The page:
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National Science Foundation’s SBE and EHR Advisory Committees Meet on Key Issues
 
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November 2014

The advisory committees of the National Science Foundation’s Social, Behavioral and Economic Sciences (SBE) and Education and Human Resources (EHR) Directorates recently held their biannual meetings, undertaking several issues of importance to the education research field. Both meetings were attended by NSF Director France Córdova.

SBE Advisory Committee

Two key topics at the meeting of the SBE Advisory Committee, held October 30–31, were reproducibility and data sharing, and privacy and confidentiality.

“I applaud the NSF for keeping these important issues at the forefront of this key gathering, and for continuing its leadership role in these areas,” said AERA Executive Director Felice J. Levine, who attended the meeting.

Also of significance to education researchers was the announcement that the Census Bureau is considering removing a question on degree attainment from the American Community Survey (ACS).

John Gawalt, director of the National Center for Science and Engineering Statistics (NCSES), explained that the question on degree field on the ACS saves NSF $17 million in survey expenses. NCSES uses the variable for its National Survey of College Graduates, College Graduates in Science and Engineering. (See related AERA Highlights story, “Census Bureau Considers Removing Bachelor Degree Field From ACS Data Collection.")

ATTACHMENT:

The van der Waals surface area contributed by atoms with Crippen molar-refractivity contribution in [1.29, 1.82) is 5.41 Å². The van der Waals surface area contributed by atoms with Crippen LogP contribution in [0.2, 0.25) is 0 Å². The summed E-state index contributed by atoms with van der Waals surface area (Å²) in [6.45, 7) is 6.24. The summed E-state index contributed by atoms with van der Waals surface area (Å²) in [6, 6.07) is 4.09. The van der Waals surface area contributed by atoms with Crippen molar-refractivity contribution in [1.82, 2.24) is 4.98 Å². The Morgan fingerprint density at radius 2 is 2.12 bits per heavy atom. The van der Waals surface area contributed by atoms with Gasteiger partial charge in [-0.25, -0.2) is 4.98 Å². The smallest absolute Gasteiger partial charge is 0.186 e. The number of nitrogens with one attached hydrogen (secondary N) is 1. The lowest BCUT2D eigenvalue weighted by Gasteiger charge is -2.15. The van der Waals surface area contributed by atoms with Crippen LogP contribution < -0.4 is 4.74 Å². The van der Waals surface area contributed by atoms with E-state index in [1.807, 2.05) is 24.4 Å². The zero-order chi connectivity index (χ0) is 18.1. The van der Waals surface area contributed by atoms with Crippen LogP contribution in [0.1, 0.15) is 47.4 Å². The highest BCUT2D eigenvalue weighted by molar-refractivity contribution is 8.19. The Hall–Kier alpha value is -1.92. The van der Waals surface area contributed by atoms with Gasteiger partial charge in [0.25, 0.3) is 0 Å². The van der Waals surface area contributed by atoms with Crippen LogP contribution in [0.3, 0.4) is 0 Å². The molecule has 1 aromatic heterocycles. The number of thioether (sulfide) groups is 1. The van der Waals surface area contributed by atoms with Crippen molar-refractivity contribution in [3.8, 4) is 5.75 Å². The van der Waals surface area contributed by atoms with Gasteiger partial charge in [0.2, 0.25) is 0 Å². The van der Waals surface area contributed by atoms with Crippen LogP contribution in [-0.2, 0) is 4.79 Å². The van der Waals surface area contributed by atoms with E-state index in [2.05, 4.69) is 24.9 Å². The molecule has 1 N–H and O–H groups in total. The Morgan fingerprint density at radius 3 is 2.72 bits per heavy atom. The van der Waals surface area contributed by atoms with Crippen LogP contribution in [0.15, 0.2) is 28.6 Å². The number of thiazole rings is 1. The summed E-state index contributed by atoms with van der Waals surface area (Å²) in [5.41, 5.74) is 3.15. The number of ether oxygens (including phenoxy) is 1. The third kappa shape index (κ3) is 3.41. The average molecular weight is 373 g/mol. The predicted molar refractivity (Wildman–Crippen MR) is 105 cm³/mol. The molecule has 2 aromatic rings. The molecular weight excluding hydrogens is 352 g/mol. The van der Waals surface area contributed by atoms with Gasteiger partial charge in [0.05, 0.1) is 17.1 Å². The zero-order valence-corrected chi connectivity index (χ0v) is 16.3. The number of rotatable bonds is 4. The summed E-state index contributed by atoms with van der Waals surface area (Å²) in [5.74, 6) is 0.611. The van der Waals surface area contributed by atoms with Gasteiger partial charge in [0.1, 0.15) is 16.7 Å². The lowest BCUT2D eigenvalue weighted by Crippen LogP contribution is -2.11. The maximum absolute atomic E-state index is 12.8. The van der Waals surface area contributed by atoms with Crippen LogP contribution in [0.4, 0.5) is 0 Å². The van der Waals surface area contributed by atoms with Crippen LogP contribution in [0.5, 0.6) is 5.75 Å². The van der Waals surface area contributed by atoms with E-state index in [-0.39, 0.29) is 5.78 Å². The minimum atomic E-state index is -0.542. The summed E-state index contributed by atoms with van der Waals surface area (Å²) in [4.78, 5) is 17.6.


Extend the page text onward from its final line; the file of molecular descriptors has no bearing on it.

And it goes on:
This SBE advisory committee meeting was the first for Fay Lomax Cook in her new role as assistant director of NSF and head of SBE, which she began on September 1.

EHR Advisory Committee

The EHR Advisory Committee meeting, held November 5–6, presented an opportunity for the committee to discuss the recently completed report “Strategic Re-Envisioning for the Education and Human Resources Directorate” and to consider how to act on its recommendations.

The conversation focused on four main themes: partnerships, approaches to scaling, broadening participation and evaluation, and research using data analytics. The meeting was highly interactive, with a lot of opportunity for dialogue.

At the end of the first day, Assistant Director Joan Ferrini-Mundy, who leads EHR, identified six ideas to consider for the directorate’s future work:

  • Look for ways to roll research findings into models or carry into practice.

  • Ensure that calls and planning are needs-driven. For example, what do we know about the workforce needs of industry?

  • Stress the importance of broader impacts and work with other directorates across the NSF in this vein.

  • Identify obstacles to learning.

  • Build the scaffolding to support scaling. For example, what are the supports that teachers need to adopt new technologies?

  • Improve translation of research and increase dissemination of findings.

The advisory committee heard a panel presentation about replication and reproducibility in science, a subject that is under discussion across the NSF directorates. 

 
 
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